The polymerizable monoesters (A) (2) (a) which are suitable in obtaining the polymers of the present invention must be water-soluble and should be capable of homopolymerizing to a water-soluble material. Such polymerizable monoesters are monoesters of either acrylic and/or methacrylic acid and a polyhydric alcohol and preferably a dihydric alcohol. Suitable dihydric alcohols which may be employed to form the esters used in the present invention include among others ethylene glycol, 1,3-propanediol, the dialkylene glycols such as diethylene glycol and dipropylene glycol; and the polyalkylene glycols such as polyethylene glycol and polypropylene glycol; 1,6-hexamethylene glycol; and 1,4-butanediol. Some suitable polyhydric alcohols which contain from 3 to 6 alcohol groups and which may be employed to form the ester used in the present invention include glycerol, trimethylol propane, trimethylolethane, pentaerythritol, and hexitols such as mannitol and sorbitol. Examples of some suitable polymerizable monoesters include hydroxy ethyl methacrylate, hydroxy ethyl acrylate, hydroxy propyl methacrylate, diethylene glycol monomethacrylate, diethylene glycol monoacrylate, glyceryl methacrylate, and pentaerythritol methacrylate, with the preferred polymerizable monoester being hydroxy ethyl methacrylate.
The monoester must be substantially free of diester (e.g., less than 0.05% by weight of diester). However, normally the monoesters obtained commercially contain a significant amount of diesters. For instance, up to about 1% of ethylene glycol dimethacrylate is found in most commercial grades of hydroxyethyl methacrylate. One procedure to obtain the necessary degree of purity of a monoester such as hydroxyethyl methacrylate is by multiple fractional vacuum distillations at a pressure below 1 mm of mercury. The amount of said monoester employed is usually between about 93.8 and about 51.8% by weight and preferably between about 63.8 to about 87.8% by weight.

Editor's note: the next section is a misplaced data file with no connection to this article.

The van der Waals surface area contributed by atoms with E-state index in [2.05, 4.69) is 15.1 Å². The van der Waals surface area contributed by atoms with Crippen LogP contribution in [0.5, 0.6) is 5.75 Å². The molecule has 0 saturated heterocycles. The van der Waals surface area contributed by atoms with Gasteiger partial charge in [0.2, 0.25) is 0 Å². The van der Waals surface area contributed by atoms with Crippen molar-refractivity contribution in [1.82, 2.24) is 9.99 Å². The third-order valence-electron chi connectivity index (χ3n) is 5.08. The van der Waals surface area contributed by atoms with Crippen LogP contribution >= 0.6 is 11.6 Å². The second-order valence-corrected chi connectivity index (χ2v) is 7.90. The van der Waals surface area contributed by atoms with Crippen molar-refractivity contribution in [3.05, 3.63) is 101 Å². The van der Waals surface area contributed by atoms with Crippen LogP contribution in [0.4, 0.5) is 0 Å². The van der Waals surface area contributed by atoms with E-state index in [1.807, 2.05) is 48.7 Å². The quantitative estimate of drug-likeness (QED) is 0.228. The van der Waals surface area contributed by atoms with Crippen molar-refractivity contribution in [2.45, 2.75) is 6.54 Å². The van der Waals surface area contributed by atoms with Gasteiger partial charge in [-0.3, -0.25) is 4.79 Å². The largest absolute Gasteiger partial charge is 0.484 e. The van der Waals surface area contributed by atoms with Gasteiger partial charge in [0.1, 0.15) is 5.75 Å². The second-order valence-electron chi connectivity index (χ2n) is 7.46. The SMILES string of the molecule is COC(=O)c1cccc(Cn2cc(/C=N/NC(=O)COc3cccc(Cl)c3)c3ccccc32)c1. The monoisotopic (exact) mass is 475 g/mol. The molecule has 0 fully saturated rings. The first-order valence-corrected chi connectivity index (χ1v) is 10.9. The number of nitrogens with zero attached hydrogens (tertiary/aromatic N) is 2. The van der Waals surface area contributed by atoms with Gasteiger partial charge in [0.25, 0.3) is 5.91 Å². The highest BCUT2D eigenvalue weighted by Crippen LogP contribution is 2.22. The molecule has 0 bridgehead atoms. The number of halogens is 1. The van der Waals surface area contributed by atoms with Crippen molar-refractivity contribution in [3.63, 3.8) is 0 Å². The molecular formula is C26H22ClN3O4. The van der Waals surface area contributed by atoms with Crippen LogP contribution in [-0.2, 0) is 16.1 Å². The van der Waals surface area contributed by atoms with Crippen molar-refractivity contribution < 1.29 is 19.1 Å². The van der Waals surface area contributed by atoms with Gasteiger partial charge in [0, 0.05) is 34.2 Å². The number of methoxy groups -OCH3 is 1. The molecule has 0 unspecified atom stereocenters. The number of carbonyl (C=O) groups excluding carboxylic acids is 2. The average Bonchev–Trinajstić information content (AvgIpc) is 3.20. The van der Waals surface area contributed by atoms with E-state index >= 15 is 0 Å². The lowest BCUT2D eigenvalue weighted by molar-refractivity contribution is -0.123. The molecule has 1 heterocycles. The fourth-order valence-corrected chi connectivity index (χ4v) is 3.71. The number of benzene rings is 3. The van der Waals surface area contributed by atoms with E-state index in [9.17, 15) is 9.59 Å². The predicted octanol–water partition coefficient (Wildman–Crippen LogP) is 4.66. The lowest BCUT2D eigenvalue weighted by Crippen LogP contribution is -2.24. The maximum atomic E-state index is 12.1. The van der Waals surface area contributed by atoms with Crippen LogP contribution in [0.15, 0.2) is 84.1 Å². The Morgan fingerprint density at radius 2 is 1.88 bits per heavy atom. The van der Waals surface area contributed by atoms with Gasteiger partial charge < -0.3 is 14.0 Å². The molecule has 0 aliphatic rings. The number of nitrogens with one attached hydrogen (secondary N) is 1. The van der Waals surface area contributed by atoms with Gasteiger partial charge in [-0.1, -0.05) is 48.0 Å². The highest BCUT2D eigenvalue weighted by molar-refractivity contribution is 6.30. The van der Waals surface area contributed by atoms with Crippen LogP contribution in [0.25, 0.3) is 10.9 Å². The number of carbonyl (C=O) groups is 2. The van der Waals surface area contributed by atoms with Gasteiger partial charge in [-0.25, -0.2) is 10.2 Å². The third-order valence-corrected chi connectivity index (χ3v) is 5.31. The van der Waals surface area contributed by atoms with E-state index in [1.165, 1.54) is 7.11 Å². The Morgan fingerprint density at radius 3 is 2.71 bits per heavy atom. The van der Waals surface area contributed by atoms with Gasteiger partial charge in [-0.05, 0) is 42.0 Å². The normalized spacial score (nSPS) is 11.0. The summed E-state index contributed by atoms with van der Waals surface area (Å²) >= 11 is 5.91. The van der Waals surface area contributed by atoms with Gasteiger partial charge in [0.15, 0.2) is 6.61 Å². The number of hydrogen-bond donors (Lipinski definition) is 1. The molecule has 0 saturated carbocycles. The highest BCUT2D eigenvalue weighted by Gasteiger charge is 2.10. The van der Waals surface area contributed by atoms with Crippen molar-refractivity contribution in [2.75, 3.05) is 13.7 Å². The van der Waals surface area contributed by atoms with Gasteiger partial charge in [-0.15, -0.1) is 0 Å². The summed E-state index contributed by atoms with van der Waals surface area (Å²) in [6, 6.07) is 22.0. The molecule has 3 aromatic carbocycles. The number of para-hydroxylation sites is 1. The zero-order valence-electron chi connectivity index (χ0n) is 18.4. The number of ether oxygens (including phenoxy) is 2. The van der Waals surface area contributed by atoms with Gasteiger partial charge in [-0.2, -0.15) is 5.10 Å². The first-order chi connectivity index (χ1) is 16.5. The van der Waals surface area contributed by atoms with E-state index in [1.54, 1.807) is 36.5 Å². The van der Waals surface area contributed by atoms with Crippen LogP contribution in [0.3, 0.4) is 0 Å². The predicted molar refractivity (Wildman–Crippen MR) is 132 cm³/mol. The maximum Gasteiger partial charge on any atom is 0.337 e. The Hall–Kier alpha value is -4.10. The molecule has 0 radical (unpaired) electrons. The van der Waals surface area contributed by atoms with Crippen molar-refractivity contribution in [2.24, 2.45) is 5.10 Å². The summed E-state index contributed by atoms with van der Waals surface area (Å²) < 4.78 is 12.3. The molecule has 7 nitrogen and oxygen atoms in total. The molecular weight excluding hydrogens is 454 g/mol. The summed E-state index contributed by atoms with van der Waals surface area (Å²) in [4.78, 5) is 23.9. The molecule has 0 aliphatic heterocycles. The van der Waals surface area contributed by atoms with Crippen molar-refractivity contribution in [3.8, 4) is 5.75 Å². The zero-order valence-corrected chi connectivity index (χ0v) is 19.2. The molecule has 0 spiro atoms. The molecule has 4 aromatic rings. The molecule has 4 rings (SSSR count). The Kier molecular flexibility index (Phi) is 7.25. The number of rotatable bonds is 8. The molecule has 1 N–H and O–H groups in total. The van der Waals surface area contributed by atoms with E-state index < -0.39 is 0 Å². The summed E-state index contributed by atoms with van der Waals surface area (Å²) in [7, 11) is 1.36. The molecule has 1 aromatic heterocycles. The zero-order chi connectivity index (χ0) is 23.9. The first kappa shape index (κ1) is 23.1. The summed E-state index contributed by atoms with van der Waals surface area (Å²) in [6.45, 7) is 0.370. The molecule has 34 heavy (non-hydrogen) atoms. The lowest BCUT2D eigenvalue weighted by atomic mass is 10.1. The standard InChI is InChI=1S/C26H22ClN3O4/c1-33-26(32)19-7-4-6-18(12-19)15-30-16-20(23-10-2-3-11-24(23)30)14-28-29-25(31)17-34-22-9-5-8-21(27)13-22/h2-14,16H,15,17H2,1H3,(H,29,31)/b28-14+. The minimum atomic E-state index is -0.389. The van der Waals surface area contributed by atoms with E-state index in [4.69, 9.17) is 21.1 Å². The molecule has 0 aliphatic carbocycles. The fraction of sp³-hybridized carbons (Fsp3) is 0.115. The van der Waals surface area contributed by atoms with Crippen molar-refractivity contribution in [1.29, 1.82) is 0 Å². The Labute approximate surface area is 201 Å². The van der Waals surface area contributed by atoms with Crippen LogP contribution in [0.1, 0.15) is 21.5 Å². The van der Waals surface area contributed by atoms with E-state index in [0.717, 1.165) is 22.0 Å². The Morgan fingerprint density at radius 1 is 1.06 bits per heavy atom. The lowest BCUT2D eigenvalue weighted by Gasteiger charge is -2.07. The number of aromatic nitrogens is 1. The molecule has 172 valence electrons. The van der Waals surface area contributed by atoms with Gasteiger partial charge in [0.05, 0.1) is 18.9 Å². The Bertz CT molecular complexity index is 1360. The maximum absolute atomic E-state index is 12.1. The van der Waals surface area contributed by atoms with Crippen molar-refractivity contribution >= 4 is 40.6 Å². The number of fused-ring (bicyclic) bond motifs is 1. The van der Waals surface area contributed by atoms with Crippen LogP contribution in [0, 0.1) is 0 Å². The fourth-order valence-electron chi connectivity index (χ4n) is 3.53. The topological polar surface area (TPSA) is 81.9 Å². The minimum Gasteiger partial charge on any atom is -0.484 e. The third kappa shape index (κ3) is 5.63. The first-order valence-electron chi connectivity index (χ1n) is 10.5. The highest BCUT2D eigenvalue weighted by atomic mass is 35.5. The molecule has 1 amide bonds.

The monoethylenically unsaturated esters (A) (2) (b) which may be employed in preparing the polymers of the present invention include the alkyl methacrylates, the alkyl acrylates, the vinyl esters of saturated monocarboxylic acids and mixtures thereof.
Usually the alkyl radical of the methacrylate or acrylate contains up to 22 carbon atoms, and preferably contains from 1 to 5 carbon atoms. Some examples of methacrylates suitable for use in the present invention include methyl methacrylate, ethyl methacrylate, isopropyl methacrylate, butyl methacrylate, capryl methacrylate, palmityl methacrylate, stearyl methacrylate, and lauryl methacrylate. Some suitable acrylate esters include ethyl acrylate, methyl acrylate, isopropyl acrylate, butyl acrylate, and lauryl acrylate.
The vinyl esters suitable in the present invention include the vinyl esters of monocarboxylic acids wherein the acid contains up to about 22 carbon atoms. Some suitable vinyl esters include vinyl acetate, vinyl propionate, vinyl butyrate, vinyl stearate, and the vinyl ester of "Versatic" 911 acid which is a saturated synthetic tertiary monocarboxylic acid having C9, C10, and C11 chain length. The most preferred vinyl ester is vinyl acetate.
The preferred unsaturated esters employed in the present invention are the methacrylates of which the most preferred is methyl methacrylate. The amount of monoethylenically unsaturated ester is about 1 to about 6% by weight, and preferably about 2 to about 4% by weight.
The cross-linking agent (A) (2) (c) employed according to the present invention is divinyl benzene and/or divinly toluene, and preferably is divinyl benzene. In some instances, it may be desirable to treat the divinyl benzene and divinyl toluene to further purify it such as by distillation to reduce the amount of such materials as ethyl benzene, ethylvinyl benzene, diethyl benzene, and naphthalene which may be present in certain commercially available divinyl benzene or divinyl toluene. Distillations at pressures below about 1 mm of Hg and temperatures below about 80° C. are quite suitable for this purpose. The amount of cross-linking agent is from about 0.2 to about 2.2% by weight, and preferably from about 0.2 to about 1.2% by weight.